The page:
“The blessing of God be on Dinas Mawddwy, then. May I stop here till morning?”
“The blessing of God has no meaning in Dinas Mawddwy. You must be a fool not to know that.”
“I only know that I have come from Dolgellau and I am making my way to Llanfair Caereinion — Shining Llanfair, as it is called — to carry on my work. Have I taken a wrong road? And I must tell you that the blessing of God is as powerful here as it is everywhere, say what you will.”
It is the blind harper who speaks now. Scarecrow though he is in outward appearance, his voice is finely deep and melodious.”Dinas Mawddwy is not a place of blessings, but of curses, master,” says he.”You do not know who is talking to you. That is Cursing Jemmy, the blackest curser and swearer even in this cursing place. So you may stick your blessing up your arse so far that when you want it next it will pop into your mouth all brown and stinking.”
The red-headed men are much pleased with this witticism, and the harper bobs his head in acknowledgement of their laughter. The harper goes on; plainly he is Cursing Jemmy’s toady.
“Jemmy can curse for five minutes without a pause or taking fresh breath. Jemmy can curse the black out of a parson’s coat. The last parson came here ran off with his fingers in his ears.”
“That is formidable cursing indeed,” says the traveller.”I don’t suppose you would oblige me with a sample of it? I have heard some very fine cursing in my time, and though I now preach against it as the Devil’s work, I have a right to consider myself a judge.”
“You, a judge?” says the harper.”A Methodist preacher? What way would you be a judge, if I may be so bold as to ask?”
“You clearly know nothing of Methodist preachers,” says the traveller.”We are not your Church parsons, who have been to college and live snug in grand houses from birth to death. Most of us are saved men — brands snatched from the burning — and before we took up Our Lord’s work some of us were very great sinners, I may tell you. Now — you men of Dinas Mawddwy have not travelled far. I can tell, because you say you have never heard of Our Lord Jesus Christ, whose name resounds throughout the whole world. Your ears are stopped against Him. I know. My ears were stopped against Him, too, but He can shout louder than you can stop your ears, and He will. He shouted till I had to hear him. Now, am I to hear your fine curser?”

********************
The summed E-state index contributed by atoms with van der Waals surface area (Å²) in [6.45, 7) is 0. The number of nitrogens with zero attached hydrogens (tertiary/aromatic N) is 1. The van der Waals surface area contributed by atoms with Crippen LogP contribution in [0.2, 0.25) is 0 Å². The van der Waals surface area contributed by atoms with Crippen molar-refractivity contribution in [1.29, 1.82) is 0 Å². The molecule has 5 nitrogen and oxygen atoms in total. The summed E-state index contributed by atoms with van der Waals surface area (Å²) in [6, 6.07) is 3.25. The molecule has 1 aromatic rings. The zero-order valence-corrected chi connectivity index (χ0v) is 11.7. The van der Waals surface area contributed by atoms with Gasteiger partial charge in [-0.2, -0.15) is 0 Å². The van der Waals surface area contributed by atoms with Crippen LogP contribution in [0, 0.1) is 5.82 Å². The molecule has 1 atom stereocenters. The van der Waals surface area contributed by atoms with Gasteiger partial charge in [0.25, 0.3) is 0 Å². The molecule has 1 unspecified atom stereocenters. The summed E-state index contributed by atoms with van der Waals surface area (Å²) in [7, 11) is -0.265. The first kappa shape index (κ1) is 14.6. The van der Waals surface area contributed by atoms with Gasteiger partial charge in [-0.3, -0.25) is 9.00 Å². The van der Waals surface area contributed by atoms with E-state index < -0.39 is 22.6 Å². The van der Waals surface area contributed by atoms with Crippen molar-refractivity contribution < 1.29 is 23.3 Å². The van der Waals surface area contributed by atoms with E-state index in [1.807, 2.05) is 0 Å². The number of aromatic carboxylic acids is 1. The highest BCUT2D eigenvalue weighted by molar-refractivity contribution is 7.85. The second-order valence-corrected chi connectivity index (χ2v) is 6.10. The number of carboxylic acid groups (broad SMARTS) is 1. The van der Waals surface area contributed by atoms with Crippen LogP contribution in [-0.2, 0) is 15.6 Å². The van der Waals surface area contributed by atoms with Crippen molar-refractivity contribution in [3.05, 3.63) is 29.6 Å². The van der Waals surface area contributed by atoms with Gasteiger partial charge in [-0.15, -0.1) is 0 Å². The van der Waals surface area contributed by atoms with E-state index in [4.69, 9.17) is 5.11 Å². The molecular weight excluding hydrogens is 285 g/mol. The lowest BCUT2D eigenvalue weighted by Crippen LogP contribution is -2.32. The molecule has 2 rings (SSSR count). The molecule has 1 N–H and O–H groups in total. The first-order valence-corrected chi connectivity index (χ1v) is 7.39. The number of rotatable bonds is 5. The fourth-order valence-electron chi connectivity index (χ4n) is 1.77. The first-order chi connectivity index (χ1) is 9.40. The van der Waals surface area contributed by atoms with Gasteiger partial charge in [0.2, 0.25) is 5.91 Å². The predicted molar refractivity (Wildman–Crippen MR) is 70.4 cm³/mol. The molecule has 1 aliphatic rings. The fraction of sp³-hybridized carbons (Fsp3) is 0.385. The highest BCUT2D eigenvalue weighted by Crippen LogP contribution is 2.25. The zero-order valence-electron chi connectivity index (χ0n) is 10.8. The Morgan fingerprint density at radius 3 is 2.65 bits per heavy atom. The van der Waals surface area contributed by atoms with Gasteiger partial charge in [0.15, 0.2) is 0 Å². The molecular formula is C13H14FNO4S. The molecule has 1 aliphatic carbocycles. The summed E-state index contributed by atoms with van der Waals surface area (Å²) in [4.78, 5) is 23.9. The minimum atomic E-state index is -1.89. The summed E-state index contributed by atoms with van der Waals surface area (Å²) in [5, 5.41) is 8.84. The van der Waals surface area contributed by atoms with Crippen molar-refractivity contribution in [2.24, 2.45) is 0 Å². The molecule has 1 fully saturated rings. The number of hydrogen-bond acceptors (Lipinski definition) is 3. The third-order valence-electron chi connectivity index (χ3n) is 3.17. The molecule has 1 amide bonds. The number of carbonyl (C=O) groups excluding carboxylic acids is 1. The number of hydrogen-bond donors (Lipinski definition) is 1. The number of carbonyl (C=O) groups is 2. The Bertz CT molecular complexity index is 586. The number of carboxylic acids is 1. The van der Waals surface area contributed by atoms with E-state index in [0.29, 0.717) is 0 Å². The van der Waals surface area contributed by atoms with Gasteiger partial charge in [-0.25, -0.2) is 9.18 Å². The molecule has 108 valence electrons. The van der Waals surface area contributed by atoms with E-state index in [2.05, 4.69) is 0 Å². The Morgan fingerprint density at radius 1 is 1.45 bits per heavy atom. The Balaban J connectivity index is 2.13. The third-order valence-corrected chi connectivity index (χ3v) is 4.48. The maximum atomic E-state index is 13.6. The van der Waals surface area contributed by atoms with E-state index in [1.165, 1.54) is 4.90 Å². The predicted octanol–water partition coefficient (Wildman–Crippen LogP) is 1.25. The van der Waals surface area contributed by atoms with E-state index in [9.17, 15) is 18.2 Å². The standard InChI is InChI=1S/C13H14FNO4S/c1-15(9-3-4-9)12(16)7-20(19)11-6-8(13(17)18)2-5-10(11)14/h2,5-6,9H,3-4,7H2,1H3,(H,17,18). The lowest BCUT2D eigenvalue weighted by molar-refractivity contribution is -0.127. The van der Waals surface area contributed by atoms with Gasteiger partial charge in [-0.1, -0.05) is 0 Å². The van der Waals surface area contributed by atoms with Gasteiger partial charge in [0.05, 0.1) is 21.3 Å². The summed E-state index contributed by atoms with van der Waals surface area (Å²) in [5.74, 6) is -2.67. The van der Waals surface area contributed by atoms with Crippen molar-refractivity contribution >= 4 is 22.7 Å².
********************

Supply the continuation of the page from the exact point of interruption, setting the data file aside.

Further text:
Cursing Jemmy leaned forward, with his hands on his knees and his elbows spread. He took a great breath, and launched into his aria of finely burnished abuse and blasphemy.
Welsh, like Irish and Scottish Gaelic, is an apt language for scurrilous abuse and bitter condemnation, as it is for poetry and prayer. It is in its heart a language of the Middle Ages, when speech was well-salted and frank, but the Celts brought poetry and rhetorical splendour to it, and an ear for rhyme and assonance that makes Welsh poetry an untranslatable marvel of ingenuity and subtle music. So much I had known, but at a distance, because I know no Welsh and had to take on credit what I heard about it in books. Notice that I heard books, I did not scan them with the eye alone, and I think this is what made me a good, and often idiosyncratic, critic. But now, as I watch this film, I understand; the Welsh tongue, after — I don’t know how many generations — is mine again. I feel, and I marvel not merely at the sense but at the overtone, the suggestion, of Cursing Jemmy’s diatribe. With brutal force he suggests what the traveller might do with his Lord, and he develops fanciful details that could only have been carefully arranged beforehand in his mind. This is no extemporaneous blasphemy. It is the creation of a powerful imagination. Jemmy is long-winded, too. He delivers his blast in a single breath, and he has the lungs and control of a great singer.
The traveller, leaning back in his chair, listens with appreciation, and when Jemmy closes with a fine coda he taps on the floor appreciatively with his staff.
“Well done, Jemmy,” he says, in a gentle voice.”Well done for a mountain man and an unimproved intellect. If you can find an eisteddfod that offers a crown for cursing, you might well chance your luck. I could not have done much better than that in my own best days, and I was a notable curser, let me tell you, before I found my salvation.”